Ninth International Conference on the Simulation and Synthesis of Living Systems (ALIFE9)

Boston, Massachusetts

September 12-15th 2004

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Program Committee
Keynote Speakers


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Artwork by Dr. Cliff Pickover used by permission





Alife 9 tutorial

Part I: Introduction to Random Boolean Networks
Carlos Gershenson
Centrum Leo Apostel, Vrije Universiteit Brussel
Krijgskundestraat 33, Brussels, 1160, Belgium


Part II: Studying discrete dynamical networks with DDLab
Andrew Wuensche
UWE and Sussex University
andyw @


PART I: This will be a short tutorial to the artificial life community to promote interest in the study of Random Boolean Networks (RBNs), a class of discrete dynamical network. These can be very interesting tools, since one does not have to assume any functionality or particular connectivity of the networks in order to study their generic properties. Like this, RBNs have been used for exploring the configurations where life could emerge. The fact that RBNs are a generalization of cellular automata makes their research a very important topic for artificial life.

PART II: An introduction to Discrete Dynamics Lab (DDLab), an interactive graphical software tool for studying cellular automata, random Boolean networks, or any intermediate hybrid including scale-free networks, or networks of subnetworks. There will be concrete illustrations of many of the themes introduced in the first part of this tutorial.

Part I Outline
Introduction to RBNs, Carlos Gershenson

The intention of Part I of the tutorial is  to present the state of the art in RBNs, spanning over several lines of research carried out by different groups. This will last  two hours, with the following  outline:
Classical model (Kauffman, 1969; 1993), genetic regulatory networks
    -Transitions between order and chaos (Derrida and Pomeau, 1986)
    -Explorations (Wuensche, 1997; Aldana et al., 2003)
    - Multi-valued networks (Solé. Luque, and Kauffman, 2000)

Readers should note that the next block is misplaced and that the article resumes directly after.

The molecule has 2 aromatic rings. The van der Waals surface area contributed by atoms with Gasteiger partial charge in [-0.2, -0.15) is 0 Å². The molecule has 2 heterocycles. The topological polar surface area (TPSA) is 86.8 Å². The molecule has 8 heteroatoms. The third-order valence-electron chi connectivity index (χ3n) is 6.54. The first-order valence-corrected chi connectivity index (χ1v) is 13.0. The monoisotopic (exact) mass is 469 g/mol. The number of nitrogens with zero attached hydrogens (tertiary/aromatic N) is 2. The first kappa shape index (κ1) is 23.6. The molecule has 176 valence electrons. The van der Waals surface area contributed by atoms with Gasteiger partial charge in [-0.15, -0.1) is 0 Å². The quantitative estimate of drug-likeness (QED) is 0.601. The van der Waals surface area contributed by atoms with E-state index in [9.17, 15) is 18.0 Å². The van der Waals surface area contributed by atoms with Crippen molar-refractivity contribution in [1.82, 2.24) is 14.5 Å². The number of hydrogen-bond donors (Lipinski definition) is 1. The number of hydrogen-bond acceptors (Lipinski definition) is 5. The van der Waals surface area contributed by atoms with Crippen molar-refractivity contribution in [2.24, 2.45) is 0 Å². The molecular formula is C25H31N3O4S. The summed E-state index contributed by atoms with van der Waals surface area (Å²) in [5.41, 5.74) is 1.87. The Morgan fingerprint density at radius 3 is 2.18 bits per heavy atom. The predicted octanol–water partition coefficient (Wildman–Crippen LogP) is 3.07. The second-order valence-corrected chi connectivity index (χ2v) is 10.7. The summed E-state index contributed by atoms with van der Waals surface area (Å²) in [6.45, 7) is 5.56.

- Topologies (Oosawa and Savageau, 2002; Aldana, 2003)
    - RBN control (Ballesteros and Luque, 2002)

 ALife criticisms:
" Asynchronous RBNs (Harvey and Bossomaier, 1997)
" Rhythmic Asynchronous RBNs (Di Paolo, 2001; Rholfshagen and Di Paolo, 2004)
" Deterministic Asynchronous RBNs (Gershenson, 2002)
" Mixed-context RBNs (Gershenson, Broekaert and Aerts, 2003)

Different updating schemes
" classification (Gershenson, 2002)
" statistics
    - attractors
    - percentage of states in attractors
" complexity reduction (Gershenson, 2004)
" phase transitions (order-chaos) (Mesot and Teuscher, 2003; Gershenson, submitted)

Future lines of research



Part II Outline

DDLab, Andrew Wuensche

Discrete Dynamics Lab is interactive graphical software for studying cellular automata, random Boolean networks, or any intermediate hybrid including scale-free networks, or networks of subnetworks. Nodes change their value according to inputs from other nodes in the network according to Boolean or multi-value logic (up to 8 values/colors). Networks can be easily created, visualized and amended. DDLab then studies the dynamics ON the network: space-time patterns (in 1d, 2d and 3d) and basins of attraction.

I will show how to operate DDLab in a live, interactive tutorial, and describe various ideas, methods and results, including: categorization (memory) in basins of attraction and subtrees, the consequences of mutations/perturbations, and for CA in particular: order-complexity-chaos measures and parameters, the automatic classification of rule-space by input-entropy, encryption, the emergence of gliders, self-reproduction by collisions, and filtering the gliders' background. DDLab runs in Linux, Unix, Mac, Irix and DOS.  For more information see .